For 7 years the people and Governments of Eritrea and Ethiopia have been subject to a treaty signed in 2000 that brought peace between both peoples. The peace brokered by this agreement is at risk given the occupation of territory by one party over another. The genesis of the occupation is presented below to better understand why the international community must act today to prevent a renewed conflict.
Article 12 of the Cessation of Hostilities agreement between Eritrea and Ethiopia created the Temporary Security Zone (TSZ). This was a 25 km zone defined by the withdrawal of Ethiopian forces. It was to keep Eritrean forces separated from Ethiopian soldiers (and artillery).
“In order to … create conditions conducive to a comprehensive and lasting settlement of the conflict through the delimitation and demarcation of the border… forces shall remain at a distance of 25 km… This zone of separation shall be referred to in this document as the ‘temporary security zone’.”1
This agreement also provided for the creation of the Eritrea Ethiopia Boundary Commission (EEBC) which was tasked with the delimitation and demarcation of the boundary based on the pertinent colonial treaties. During the interceding years the EEBC heard the cases of each party and in 2002 came to a conclusion. This came in the form of a series of points2 that would be used for demarcation. It is these points that form the legal boundary between Eritrea and Ethiopia today.
On November 30th, 2007 the EEBC issued a statement reiterating its press release of November 27th, 2006:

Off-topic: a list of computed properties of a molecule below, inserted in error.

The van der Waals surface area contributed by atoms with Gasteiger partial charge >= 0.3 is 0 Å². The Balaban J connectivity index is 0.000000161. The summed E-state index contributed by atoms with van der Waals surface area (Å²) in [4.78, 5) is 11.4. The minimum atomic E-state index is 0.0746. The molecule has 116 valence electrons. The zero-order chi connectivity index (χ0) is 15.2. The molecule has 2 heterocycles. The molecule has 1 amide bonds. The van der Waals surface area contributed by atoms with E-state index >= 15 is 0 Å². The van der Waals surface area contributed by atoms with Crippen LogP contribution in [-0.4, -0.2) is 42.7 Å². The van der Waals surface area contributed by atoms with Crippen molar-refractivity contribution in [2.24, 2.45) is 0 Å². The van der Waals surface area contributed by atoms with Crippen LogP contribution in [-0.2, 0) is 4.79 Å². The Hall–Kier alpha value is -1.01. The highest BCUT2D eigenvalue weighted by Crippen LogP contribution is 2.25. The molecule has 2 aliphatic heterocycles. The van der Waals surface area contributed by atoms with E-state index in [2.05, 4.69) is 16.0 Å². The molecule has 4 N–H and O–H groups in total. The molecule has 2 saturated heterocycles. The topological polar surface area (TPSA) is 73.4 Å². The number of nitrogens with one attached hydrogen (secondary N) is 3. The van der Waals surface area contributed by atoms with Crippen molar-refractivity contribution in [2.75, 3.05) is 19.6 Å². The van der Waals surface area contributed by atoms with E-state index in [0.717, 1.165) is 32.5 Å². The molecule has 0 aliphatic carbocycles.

“…the [Boundary] Commission hereby determines that the boundary will automatically stand as demarcated by the boundary points listed in the Annex…”3
With this statement by the Boundary Commission the delimitation decision that they have promulgated has become the demarcated boundary between two sovereign states. As such, the Temporary Security Zone (TSZ) as defined in Article 12 (above) no longer exists.
As both Eritrea and Ethiopia are both members in good standing in the United Nations, it is incumbent upon them to withdraw all forces to their respective countries with all due haste. The United Nations Security Council (UNSC), in lieu of action taken by these parties, is tasked with upholding a judicial ruling.
When it is evident that the belligerents will not withdraw from occupied territory, it is incumbent upon the UNSC to execute Article 41 of the UN Charter, enact all manner of sanctions:
“The Security Council may decide what measures not involving the use of armed force are to be employed to give effect to its decisions, and it may call upon the Members of the United Nations to apply such measures. These may include complete or partial interruption of economic relations and of rail, sea, air, postal, telegraphic, radio, and other means of communication, and the severance of diplomatic relations.”4
If the belligerent continues its occupation the UNSC is so tasked with executing Article 42, engaging in collective defense for the aggrieved party:
“Should the Security Council consider that measures provided for in Article 41 would be inadequate or have proved to be inadequate, it may take such action by air, sea, or land forces as may be necessary to maintain or restore international peace and security. Such action may include demonstrations, blockade, and other operations by air, sea, or land forces of Members of the United Nations.”5
It is by these means that the people of Eritrea and Ethiopia, as well as the peoples of adjacent nations look to the United Nations and community of nations to behave in light of the grave transgressions upon the borders of Eritrea and Ethiopia. The occupation of territory is illegal and unjust, and should not have been allowed to occur on December 1st, 2007.